I love New York so I want to draw hearts around this book, if you pardon the pun. It’s sweet and funny and I’m a bit in love with Finn. Of all the YA books I’ve read, he’s one of the few boys I still find myself thinking about. I can see him so clearly, standing on that curb with too much gel in his hair, trying to hail a cab with a bunch of peonies in his hand.

Just in Case – Meg Rosoff

I’m ashamed to admit that this is the only Meg Rosoff book I’ve read. I know. I know. But Just in Case is fantastic and, you won’t be surprised to hear, beautifully written. I’m also ashamed to admit that it took me far too long to make the Justin Case/Just in Case connection.

Noughts and Crosses – Malorie Blackman

Bow down. Even you. *points* Yes, you. Why aren’t you bowing? This book. THIS BOOK. Yes, it’s disturbing and painful and so loud it’s uncomfortable to read at times, but it’s also tender and beautiful and if even a handful of the people who read it think about what it’s trying to say, then that makes it a very important book.

Stolen – Lucy Christopher

I couldn’t wait to read this book. I’ve always been fascinated by Stockholm Syndrome so I devoured this in one sitting. I wanted Christopher to go there, I waited for her to go there, but she didn’t. Perhaps she was right not to, after all, I’ve read far too many YA books where unhealthy relationships are portrayed as romantic and yeah, no more of that, please. All of that aside, the writing is stunning. The descriptions of the Outback had me sweating at times.

The Knife of Never Letting Go – Patrick Ness

I was going to put A Monster Calls on this list because that made me cry so much the bloke sitting opposite me on the train asked me if I was okay. But then I remembered that I haven’t read the final book in this trilogy because I don’t want it to end, that’s how much I love this book. I really can’t say more than that.

Wasted – Nicola Morgan

The premise of this book is very clever: Jack makes decisions based on the flip of a coin. In the end, you’re presented with two outcomes that you have to choose between. As I said, very clever. I was rapt.


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Before I Die by Jenny Downham

Tessa has just months to live. Fighting back against hospital visits, endless tests, drugs with excruciating side-effects, Tessa compiles a list. It’s her To Do Before I Die list. And number one is Sex.

Released from the constraints of ‘normal’ life, Tessa tastes new experiences to make her feel alive while her failing body struggles to keep up. Tessa’s feelings, her relationships with her father and brother, her estranged mother, her best friend, and her new boyfriend, all are painfully crystallised in the precious weeks before Tessa’s time finally runs out.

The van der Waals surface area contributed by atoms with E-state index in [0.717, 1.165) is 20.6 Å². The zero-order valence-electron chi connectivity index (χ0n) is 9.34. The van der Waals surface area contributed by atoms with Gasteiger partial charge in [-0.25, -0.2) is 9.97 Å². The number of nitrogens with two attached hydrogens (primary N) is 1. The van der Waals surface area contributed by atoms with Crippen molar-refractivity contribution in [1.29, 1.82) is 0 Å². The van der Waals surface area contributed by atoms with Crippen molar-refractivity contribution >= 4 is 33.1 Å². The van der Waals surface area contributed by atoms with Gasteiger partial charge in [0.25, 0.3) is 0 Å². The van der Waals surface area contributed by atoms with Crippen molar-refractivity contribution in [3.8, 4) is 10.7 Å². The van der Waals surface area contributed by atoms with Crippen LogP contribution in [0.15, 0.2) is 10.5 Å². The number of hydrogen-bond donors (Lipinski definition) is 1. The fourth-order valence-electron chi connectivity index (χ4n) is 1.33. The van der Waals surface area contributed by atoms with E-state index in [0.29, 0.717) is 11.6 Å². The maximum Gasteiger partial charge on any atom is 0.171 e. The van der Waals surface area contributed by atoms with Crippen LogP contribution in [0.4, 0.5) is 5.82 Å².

Before I Die has been made into a film starring Dakota Fanning. It has a new title – Now Is Good – and will be released in the UK later this year.


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Laura of Sister Spooky: Book Fangirl’s Top 10 (and more) UKYA books

Laura of Sister Spooky: Book Fangirl‘s Top 10 UKYA picks. Plus a couple of extras she couldn’t resist (luckily for me). 

1. Noughts and Crosses by Malorie Blackman: I adored this book for it’s ace storytelling as well as the way Malorie chooses to confront difficult issues like racism, social divides and terrorism.

2. His Dark Materials by Philip Pullman: A story full of magic and morals that is so cleverly woven together you can only read it in awe.

3. Adrian Mole, Aged 13 and 3/4 by Sue Townsend: one of the 1st YA I ever read as a teen and it made me feel happy that there were books with teens in and the embarrassing bits in too

4. Rockoholic by C.J.Skuse: I adore C.J.’s ability to make me completely connect with Jody and her love of music and the sadness in her life.

5. You Against Me by Jenny Downham: a heart wrenching book that leaves you numb

6. Witch Child by Celia Rees: wonderful storytelling and a fab take on historical fiction

7. Ash Mistry and the Savage Fortress by Sarwat Chadda: *bows at Sarwat* not only is this book full of humour and geekiness I adore but it has a kick ass hero that isn’t just you typical clean cut blond boy.

8. Torn by Cat Clarke: one of the few books I read that had me gripped and terrified.

9. My Swordhand Is Singing by Marcus Sedgwick: Haunting and scary. Like a classic Gothic novel for a YA audience that doesn’t dumb down because it’s YA.

10. Shadows on the Moon by Zoe Marriott: I cried; if you know me then you’d realise that makes this book GOLD!

I know this is a Top Ten list but I wanna give you two special mentions for books I would have put on my list but they’ve yet to be published.  I HIGHLY recommend you watch out for these two both out in June 2012

So

Emma Hearts LA by Keris Stainton: This is Keris’ next book and Keris (the super angel she is) let me get a sneaky peek at it. One of the first non-editor eyes to see it and I fell in love with the city, the characters, the romance and the sense of humour.  Sometimes you just need this kind of book in your life to give you a warm hug and a giggle. I’d flag this one up on your wish lists now because it was so wonderful!

and the second book

Geekhood by Andy Robb: Yes, I’ve been banging on about this one on my twitter since I read it but I just adored it. In my review I described it as ‘Adrian Mole for the Geek Generation’ and I mean every word. A fan-tabulous debut author who would be up on my Top 10 the second his book is published. His book and Andy himself are funny and honest. A read for boys and girls alike. Buy, buy buy.